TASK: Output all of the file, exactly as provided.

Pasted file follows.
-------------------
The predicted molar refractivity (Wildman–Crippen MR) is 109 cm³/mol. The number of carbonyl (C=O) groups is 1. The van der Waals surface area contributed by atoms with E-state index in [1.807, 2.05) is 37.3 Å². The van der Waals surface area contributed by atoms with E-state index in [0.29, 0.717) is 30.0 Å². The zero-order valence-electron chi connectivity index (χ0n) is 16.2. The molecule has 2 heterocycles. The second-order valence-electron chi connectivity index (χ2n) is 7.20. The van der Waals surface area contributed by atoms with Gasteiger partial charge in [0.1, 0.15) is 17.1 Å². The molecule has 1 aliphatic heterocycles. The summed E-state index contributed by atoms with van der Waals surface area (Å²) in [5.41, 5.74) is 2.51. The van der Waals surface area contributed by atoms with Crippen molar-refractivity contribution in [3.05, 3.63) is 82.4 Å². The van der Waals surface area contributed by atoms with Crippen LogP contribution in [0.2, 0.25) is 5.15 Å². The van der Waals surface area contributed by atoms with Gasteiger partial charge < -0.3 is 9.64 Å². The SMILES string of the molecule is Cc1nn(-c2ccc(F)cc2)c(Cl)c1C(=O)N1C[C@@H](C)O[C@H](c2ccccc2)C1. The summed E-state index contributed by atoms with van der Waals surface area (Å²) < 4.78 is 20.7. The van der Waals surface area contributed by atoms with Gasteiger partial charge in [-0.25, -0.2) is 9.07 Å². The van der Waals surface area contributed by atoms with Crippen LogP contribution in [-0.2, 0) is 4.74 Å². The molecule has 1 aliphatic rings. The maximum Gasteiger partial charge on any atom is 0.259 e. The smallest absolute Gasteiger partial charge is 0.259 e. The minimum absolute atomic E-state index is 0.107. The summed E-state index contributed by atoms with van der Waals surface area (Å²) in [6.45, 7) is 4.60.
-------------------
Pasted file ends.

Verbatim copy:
The predicted molar refractivity (Wildman–Crippen MR) is 109 cm³/mol. The number of carbonyl (C=O) groups is 1. The van der Waals surface area contributed by atoms with E-state index in [1.807, 2.05) is 37.3 Å². The van der Waals surface area contributed by atoms with E-state index in [0.29, 0.717) is 30.0 Å². The zero-order valence-electron chi connectivity index (χ0n) is 16.2. The molecule has 2 heterocycles. The second-order valence-electron chi connectivity index (χ2n) is 7.20. The van der Waals surface area contributed by atoms with Gasteiger partial charge in [0.1, 0.15) is 17.1 Å². The molecule has 1 aliphatic heterocycles. The summed E-state index contributed by atoms with van der Waals surface area (Å²) in [5.41, 5.74) is 2.51. The van der Waals surface area contributed by atoms with Crippen molar-refractivity contribution in [3.05, 3.63) is 82.4 Å². The van der Waals surface area contributed by atoms with Crippen LogP contribution in [0.2, 0.25) is 5.15 Å². The van der Waals surface area contributed by atoms with Gasteiger partial charge < -0.3 is 9.64 Å². The SMILES string of the molecule is Cc1nn(-c2ccc(F)cc2)c(Cl)c1C(=O)N1C[C@@H](C)O[C@H](c2ccccc2)C1. The summed E-state index contributed by atoms with van der Waals surface area (Å²) < 4.78 is 20.7. The van der Waals surface area contributed by atoms with Gasteiger partial charge in [-0.25, -0.2) is 9.07 Å². The van der Waals surface area contributed by atoms with Crippen LogP contribution in [-0.2, 0) is 4.74 Å². The molecule has 1 aliphatic rings. The maximum Gasteiger partial charge on any atom is 0.259 e. The smallest absolute Gasteiger partial charge is 0.259 e. The minimum absolute atomic E-state index is 0.107. The summed E-state index contributed by atoms with van der Waals surface area (Å²) in [6.45, 7) is 4.60.